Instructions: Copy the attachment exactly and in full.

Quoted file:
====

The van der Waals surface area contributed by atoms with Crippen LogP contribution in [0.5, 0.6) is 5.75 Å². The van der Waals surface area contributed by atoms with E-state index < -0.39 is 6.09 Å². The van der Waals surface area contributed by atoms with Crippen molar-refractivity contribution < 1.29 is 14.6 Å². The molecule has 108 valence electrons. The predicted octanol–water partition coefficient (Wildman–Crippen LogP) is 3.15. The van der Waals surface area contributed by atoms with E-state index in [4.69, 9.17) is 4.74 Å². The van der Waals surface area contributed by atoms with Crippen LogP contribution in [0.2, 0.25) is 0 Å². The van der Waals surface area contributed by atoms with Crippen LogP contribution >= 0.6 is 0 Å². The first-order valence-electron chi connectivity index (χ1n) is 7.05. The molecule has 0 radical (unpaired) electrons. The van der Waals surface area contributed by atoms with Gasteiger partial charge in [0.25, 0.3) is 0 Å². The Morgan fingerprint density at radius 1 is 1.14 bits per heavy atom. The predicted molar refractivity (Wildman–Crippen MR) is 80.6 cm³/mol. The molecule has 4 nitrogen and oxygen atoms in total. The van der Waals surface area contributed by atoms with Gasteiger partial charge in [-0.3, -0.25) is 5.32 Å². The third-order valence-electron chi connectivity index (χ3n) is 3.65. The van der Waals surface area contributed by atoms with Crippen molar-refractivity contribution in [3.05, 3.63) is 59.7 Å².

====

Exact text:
The van der Waals surface area contributed by atoms with Crippen LogP contribution in [0.5, 0.6) is 5.75 Å². The van der Waals surface area contributed by atoms with E-state index < -0.39 is 6.09 Å². The van der Waals surface area contributed by atoms with Crippen molar-refractivity contribution < 1.29 is 14.6 Å². The molecule has 108 valence electrons. The predicted octanol–water partition coefficient (Wildman–Crippen LogP) is 3.15. The van der Waals surface area contributed by atoms with E-state index in [4.69, 9.17) is 4.74 Å². The van der Waals surface area contributed by atoms with Crippen LogP contribution in [0.2, 0.25) is 0 Å². The van der Waals surface area contributed by atoms with Crippen LogP contribution >= 0.6 is 0 Å². The first-order valence-electron chi connectivity index (χ1n) is 7.05. The molecule has 0 radical (unpaired) electrons. The van der Waals surface area contributed by atoms with Gasteiger partial charge in [0.25, 0.3) is 0 Å². The Morgan fingerprint density at radius 1 is 1.14 bits per heavy atom. The predicted molar refractivity (Wildman–Crippen MR) is 80.6 cm³/mol. The molecule has 4 nitrogen and oxygen atoms in total. The van der Waals surface area contributed by atoms with Gasteiger partial charge in [-0.3, -0.25) is 5.32 Å². The third-order valence-electron chi connectivity index (χ3n) is 3.65. The van der Waals surface area contributed by atoms with Crippen molar-refractivity contribution in [3.05, 3.63) is 59.7 Å².